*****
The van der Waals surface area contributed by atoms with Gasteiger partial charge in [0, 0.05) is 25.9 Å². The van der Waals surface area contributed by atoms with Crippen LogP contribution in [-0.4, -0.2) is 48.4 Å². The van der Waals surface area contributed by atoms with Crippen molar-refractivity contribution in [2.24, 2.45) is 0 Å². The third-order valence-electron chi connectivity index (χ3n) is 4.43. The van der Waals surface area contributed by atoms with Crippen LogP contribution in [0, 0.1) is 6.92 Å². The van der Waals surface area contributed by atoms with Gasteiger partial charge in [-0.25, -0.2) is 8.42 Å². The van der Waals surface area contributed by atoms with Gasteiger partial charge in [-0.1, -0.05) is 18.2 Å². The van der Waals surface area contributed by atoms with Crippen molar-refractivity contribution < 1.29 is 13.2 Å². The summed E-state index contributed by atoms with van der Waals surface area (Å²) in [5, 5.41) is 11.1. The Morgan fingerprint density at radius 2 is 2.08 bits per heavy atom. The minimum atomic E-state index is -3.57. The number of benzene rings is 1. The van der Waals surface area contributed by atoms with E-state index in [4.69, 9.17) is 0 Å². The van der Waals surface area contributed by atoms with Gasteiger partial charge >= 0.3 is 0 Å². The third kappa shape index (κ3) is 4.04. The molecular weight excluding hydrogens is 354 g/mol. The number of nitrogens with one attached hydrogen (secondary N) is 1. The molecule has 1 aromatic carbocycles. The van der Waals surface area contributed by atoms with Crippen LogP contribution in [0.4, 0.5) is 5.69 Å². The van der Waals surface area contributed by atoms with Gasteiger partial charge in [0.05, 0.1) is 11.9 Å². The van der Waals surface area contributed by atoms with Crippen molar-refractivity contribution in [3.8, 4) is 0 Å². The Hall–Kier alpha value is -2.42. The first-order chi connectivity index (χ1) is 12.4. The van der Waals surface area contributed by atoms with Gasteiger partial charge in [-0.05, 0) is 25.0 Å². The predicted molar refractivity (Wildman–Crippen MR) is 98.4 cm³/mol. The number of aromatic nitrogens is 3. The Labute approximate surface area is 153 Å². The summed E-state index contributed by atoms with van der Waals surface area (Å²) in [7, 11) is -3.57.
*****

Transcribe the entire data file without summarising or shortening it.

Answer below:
The van der Waals surface area contributed by atoms with Gasteiger partial charge in [0, 0.05) is 25.9 Å². The van der Waals surface area contributed by atoms with Crippen LogP contribution in [-0.4, -0.2) is 48.4 Å². The van der Waals surface area contributed by atoms with Crippen molar-refractivity contribution in [2.24, 2.45) is 0 Å². The third-order valence-electron chi connectivity index (χ3n) is 4.43. The van der Waals surface area contributed by atoms with Crippen LogP contribution in [0, 0.1) is 6.92 Å². The van der Waals surface area contributed by atoms with Gasteiger partial charge in [-0.25, -0.2) is 8.42 Å². The van der Waals surface area contributed by atoms with Gasteiger partial charge in [-0.1, -0.05) is 18.2 Å². The van der Waals surface area contributed by atoms with Crippen molar-refractivity contribution < 1.29 is 13.2 Å². The summed E-state index contributed by atoms with van der Waals surface area (Å²) in [5, 5.41) is 11.1. The Morgan fingerprint density at radius 2 is 2.08 bits per heavy atom. The minimum atomic E-state index is -3.57. The number of benzene rings is 1. The van der Waals surface area contributed by atoms with E-state index in [4.69, 9.17) is 0 Å². The van der Waals surface area contributed by atoms with Gasteiger partial charge >= 0.3 is 0 Å². The third kappa shape index (κ3) is 4.04. The molecular weight excluding hydrogens is 354 g/mol. The number of nitrogens with one attached hydrogen (secondary N) is 1. The molecule has 1 aromatic carbocycles. The van der Waals surface area contributed by atoms with Crippen LogP contribution in [0.4, 0.5) is 5.69 Å². The van der Waals surface area contributed by atoms with Gasteiger partial charge in [0.05, 0.1) is 11.9 Å². The van der Waals surface area contributed by atoms with Crippen molar-refractivity contribution in [3.8, 4) is 0 Å². The Hall–Kier alpha value is -2.42. The first-order chi connectivity index (χ1) is 12.4. The van der Waals surface area contributed by atoms with Gasteiger partial charge in [-0.05, 0) is 25.0 Å². The predicted molar refractivity (Wildman–Crippen MR) is 98.4 cm³/mol. The number of aromatic nitrogens is 3. The Labute approximate surface area is 153 Å². The summed E-state index contributed by atoms with van der Waals surface area (Å²) in [7, 11) is -3.57.